A deeply immersive world

gargoyle

Garth Nix Abhorsen
HarperCollins Children’s Books 2005 (2003)

This, the third of the Old Kingdom series, follows immediately on from Lirael, set about a score of years after the events in Sabriel. Young Lirael, who was still hoping to gain the gift of clear foresight that her kin the Clayr claimed as their birthright, has accepted instead that she is Abhorsen-in-waiting. Prince Sameth, relieved that he is no longer Abhorsen-in-waiting, finds that he is destined to be a Wallmaker — appropriately as he has the gift of making. These are complicated roles to understand without knowledge of the previous two volumes in the series but, bearing in mind the title of this book, an explanation is probably called for — for at least one of the roles. Continue reading “A deeply immersive world”

Destiny’s children

mosaic
Romano-British mosaic fragment, British Museum (2013)

Garth Nix Lirael  Collins 2004 (2001)

Does the walker choose the path, or the path the walker?

Much of fantasy is founded on the principle of Fate taking a hand in deciding future outcomes. It’s hardly surprising – it shares this principle with fairytale, with mythology, with religion, whether Fate is called a fairy godmother, a god or any other kind of demiurge. With backgrounds such as these the notion of prophecy looms large, even saws and sayings become significant determinants which one defies at peril or at least with little success.

In Garth Nix’s Old Kingdom series that sense of predestination is encapsulated in the question “Does the walker choose the path, or the path the walker?” Now while many abhor such casual predetermining of individual or collective futures by Fate (or whatever one chooses to call it) there is no denying that as a plot device in fantasy it can be not only a successful but also satisfying way of ensuring that karma catches up with individuals and justice in all its forms is seen to be done. From fairytales through myth and on to much classic literature we all like a pleasing narrative where good, despite the odds stacked against it, overcomes evil in the end and all deserving souls live, for the foreseeable future, happily ever after.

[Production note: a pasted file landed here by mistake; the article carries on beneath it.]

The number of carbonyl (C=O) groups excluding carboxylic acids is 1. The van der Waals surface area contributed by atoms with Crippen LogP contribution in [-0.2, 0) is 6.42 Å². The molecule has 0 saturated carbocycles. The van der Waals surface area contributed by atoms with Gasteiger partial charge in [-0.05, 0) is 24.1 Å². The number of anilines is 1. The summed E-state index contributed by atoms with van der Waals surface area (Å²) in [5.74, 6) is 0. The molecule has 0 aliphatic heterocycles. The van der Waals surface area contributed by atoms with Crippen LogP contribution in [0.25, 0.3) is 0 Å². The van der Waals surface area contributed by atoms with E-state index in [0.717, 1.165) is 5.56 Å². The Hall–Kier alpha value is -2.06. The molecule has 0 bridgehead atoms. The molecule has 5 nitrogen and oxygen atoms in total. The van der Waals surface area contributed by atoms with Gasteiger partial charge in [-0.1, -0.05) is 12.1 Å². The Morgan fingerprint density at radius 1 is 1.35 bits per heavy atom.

So it is with Lirael, the second in the series. Continue reading “Destiny’s children”

Many layers of allusion

Mogget's map of the Old Kingdom credit: http://oldkingdomwiki.wikia.com/wiki/Mogget%27s_Map?file=Map.jpg
Mogget’s map of the Old Kingdom
credit: http://oldkingdomwiki.wikia.com/wiki/Mogget%27s_Map?file=Map.jpg

Garth Nix Sabriel
HarperCollins Children’s Books 2003 (1995)

A young woman finds herself thrust into a task that she feels unprepared for, and of course you have to hope that, despite the odds, she succeeds. This being fantasy, first cousin to fairytales and heir to human dreams, you can be almost certain that she will. But, to quote the song, what gets results is not what you do but the way that you do it; and because Garth Nix is a talented writer, with a long track record in publishing and editing, the end result is a very distinguished and impressive first volume in The Old Kingdom series that rarely feels as if it’s peddling clichés.

In some countries the trilogy is named the Abhorsen series, from the title of the gatekeeper between the realms of the living and the dead, a necromancer who communicates with the deceased through the use of a set of bells. Sabriel, the daughter of the current Abhorsen, finds herself in quest of her missing father with only the instruments of his calling and a talking cat called Mogget. This involves a dangerous foray from Ancelstierre into the Old Kingdom where magic is strong; conversely anything mechanical is unable to function. Her search requires her to journey through inimical landscapes, survive a siege, fly in an engineless aircraft called a paperwing and survive numerous brushes with death, vividly described as being an underground river flowing through nine precincts. This is not a laugh-a-minute tale. Continue reading “Many layers of allusion”